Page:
4. In an indicator, the combination, with the electric bell, electric circuit, and contactpost, of aseries of plates arranged above each other at different distances apart and held together in any suitable manner, a rod project ing upward from the bottom plate, a movable rod having a spring coiled thereon and passing through the two upper plates, a disk formed in two sections, and to which the base is at tached, one section of said disk being secured to the stationary rod, and the other section being fitted to the movable rod, arranged and operating for the purpose set forth.
5. In an indicator, the combination, with the bell, the electric circuit, and contact-post, of a vertically-moving rod, a stationary rod, and a sectional disk, one section of said disk being attached-to the upper end of the stationary rod, and the other section being fitted to the upper end of the moving rod, the base fitted to the disk, and means for limiting the downward movement of the moving rod, and also to hold said movable section at a slight distance above the stationary section, as and for the purpose set forth.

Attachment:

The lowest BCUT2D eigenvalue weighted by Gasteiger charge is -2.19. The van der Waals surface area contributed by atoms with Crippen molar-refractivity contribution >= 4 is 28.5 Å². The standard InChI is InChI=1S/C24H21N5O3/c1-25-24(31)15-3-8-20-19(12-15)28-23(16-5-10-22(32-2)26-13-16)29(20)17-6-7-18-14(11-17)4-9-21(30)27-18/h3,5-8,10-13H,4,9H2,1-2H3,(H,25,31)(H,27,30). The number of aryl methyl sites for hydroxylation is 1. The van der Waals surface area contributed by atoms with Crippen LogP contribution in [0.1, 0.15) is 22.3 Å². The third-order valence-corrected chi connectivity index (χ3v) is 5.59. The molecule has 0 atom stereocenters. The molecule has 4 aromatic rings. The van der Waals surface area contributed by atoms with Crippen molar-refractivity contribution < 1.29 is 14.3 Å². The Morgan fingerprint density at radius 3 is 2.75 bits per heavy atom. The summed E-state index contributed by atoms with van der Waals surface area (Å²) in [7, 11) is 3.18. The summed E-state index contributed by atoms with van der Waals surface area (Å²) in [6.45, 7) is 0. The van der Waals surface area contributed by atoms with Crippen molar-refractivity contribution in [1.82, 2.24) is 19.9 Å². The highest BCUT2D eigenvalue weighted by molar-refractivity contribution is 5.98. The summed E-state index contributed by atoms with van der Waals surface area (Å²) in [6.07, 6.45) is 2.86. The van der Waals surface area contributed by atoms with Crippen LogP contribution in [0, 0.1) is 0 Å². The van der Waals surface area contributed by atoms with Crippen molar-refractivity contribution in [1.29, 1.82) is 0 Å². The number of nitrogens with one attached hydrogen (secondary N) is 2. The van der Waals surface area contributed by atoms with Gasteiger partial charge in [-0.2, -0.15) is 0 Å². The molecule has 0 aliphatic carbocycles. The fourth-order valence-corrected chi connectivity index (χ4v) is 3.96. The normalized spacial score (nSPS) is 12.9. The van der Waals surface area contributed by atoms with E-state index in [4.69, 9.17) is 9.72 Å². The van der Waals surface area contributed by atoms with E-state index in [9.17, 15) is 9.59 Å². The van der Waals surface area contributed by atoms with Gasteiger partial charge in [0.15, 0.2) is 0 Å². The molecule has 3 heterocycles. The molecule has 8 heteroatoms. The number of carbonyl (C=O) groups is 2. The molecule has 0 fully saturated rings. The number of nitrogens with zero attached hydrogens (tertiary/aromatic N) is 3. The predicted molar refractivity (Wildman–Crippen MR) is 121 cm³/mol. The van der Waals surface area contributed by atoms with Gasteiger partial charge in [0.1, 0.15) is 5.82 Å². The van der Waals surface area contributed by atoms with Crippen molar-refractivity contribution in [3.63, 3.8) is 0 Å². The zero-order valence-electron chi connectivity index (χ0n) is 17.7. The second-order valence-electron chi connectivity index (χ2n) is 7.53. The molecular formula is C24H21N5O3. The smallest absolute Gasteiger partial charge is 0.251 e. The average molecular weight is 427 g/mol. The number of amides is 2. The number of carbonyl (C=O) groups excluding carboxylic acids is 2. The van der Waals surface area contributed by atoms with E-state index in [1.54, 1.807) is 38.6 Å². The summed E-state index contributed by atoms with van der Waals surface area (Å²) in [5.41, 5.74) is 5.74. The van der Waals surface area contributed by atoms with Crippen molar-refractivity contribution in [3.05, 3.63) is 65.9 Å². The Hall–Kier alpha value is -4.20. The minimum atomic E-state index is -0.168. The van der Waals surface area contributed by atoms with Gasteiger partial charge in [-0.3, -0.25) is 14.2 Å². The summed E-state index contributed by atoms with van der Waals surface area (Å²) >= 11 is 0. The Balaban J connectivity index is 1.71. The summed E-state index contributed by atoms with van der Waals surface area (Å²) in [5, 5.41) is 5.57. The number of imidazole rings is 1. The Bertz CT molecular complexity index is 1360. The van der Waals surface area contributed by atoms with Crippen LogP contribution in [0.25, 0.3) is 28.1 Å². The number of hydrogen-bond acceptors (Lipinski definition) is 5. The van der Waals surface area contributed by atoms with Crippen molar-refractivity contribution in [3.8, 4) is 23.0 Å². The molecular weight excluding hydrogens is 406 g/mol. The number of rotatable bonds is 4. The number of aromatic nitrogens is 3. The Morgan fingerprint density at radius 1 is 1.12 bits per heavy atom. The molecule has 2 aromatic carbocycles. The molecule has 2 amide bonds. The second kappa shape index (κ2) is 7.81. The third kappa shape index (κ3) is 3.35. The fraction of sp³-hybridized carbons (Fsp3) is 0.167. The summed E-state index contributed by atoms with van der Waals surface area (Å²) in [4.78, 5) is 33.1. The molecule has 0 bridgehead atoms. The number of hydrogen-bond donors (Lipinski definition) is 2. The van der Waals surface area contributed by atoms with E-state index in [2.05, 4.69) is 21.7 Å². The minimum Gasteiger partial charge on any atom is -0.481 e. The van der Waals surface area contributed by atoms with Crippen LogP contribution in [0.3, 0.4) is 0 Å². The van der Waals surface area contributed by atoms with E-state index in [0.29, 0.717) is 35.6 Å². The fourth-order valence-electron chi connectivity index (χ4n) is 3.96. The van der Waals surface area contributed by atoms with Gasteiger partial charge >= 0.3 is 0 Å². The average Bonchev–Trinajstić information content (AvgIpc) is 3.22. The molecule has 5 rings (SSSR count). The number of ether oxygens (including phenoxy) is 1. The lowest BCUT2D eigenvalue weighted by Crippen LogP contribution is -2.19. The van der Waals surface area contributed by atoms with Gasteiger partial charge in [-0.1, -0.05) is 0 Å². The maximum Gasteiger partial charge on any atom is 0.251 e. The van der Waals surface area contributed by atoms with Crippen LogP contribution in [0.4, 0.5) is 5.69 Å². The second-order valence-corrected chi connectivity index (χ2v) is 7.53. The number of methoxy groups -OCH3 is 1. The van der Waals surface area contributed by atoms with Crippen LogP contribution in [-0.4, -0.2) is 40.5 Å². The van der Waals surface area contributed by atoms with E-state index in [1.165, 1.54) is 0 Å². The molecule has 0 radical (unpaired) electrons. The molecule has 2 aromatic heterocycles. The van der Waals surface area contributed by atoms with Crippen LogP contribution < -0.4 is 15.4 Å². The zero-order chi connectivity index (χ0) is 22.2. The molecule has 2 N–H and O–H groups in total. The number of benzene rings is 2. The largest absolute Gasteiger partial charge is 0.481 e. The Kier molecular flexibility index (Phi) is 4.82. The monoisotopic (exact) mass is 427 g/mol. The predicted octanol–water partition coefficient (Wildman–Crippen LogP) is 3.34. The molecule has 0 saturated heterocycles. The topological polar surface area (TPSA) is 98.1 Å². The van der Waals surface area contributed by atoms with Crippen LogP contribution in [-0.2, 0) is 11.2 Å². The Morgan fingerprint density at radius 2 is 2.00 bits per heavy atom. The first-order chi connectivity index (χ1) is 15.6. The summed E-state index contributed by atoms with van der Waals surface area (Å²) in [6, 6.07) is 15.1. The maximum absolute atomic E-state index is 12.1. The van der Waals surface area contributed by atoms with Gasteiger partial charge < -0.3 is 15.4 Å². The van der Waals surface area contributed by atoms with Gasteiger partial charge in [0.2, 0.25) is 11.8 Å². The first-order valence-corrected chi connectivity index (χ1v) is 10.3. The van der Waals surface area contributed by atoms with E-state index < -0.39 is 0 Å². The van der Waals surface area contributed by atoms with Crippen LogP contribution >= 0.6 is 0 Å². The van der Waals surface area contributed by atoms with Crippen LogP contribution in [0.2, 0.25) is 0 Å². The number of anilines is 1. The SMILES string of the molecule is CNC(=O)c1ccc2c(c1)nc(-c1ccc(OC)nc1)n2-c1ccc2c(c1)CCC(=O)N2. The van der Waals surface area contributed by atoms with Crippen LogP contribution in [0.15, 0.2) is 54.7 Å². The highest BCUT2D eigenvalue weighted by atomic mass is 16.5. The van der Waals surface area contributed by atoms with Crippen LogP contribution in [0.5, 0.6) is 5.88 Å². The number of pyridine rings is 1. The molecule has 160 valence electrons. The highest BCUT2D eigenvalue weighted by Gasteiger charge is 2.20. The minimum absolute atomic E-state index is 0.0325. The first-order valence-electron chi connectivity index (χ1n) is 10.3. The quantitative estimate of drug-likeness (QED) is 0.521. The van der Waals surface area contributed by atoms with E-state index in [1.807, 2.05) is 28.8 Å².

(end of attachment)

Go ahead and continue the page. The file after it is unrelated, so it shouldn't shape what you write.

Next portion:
6. In an indicator, the combination, with the bell, electric circuit, and contactpost, of aboard arranged in the bottom of a box or casing, a series of plates secured above the board at different distances apart, a stationary rod projecting up from the bottom plate, a vertically-moving rod passing through the plates, a spring coiled on said rod, and provided with means for adjusting the tension of said spring, a sectional disk to which the base is attached, one section being secured to the stationary rod, and the other section being fitted to the moving rod, for the purposes set forth.
I11 testimony that I claim the foregoing as my own I have hereto affixed my signature in presence of two witnesses.
\V i tn esses HENRY GLAZIER, J NO. H. GLAZIER.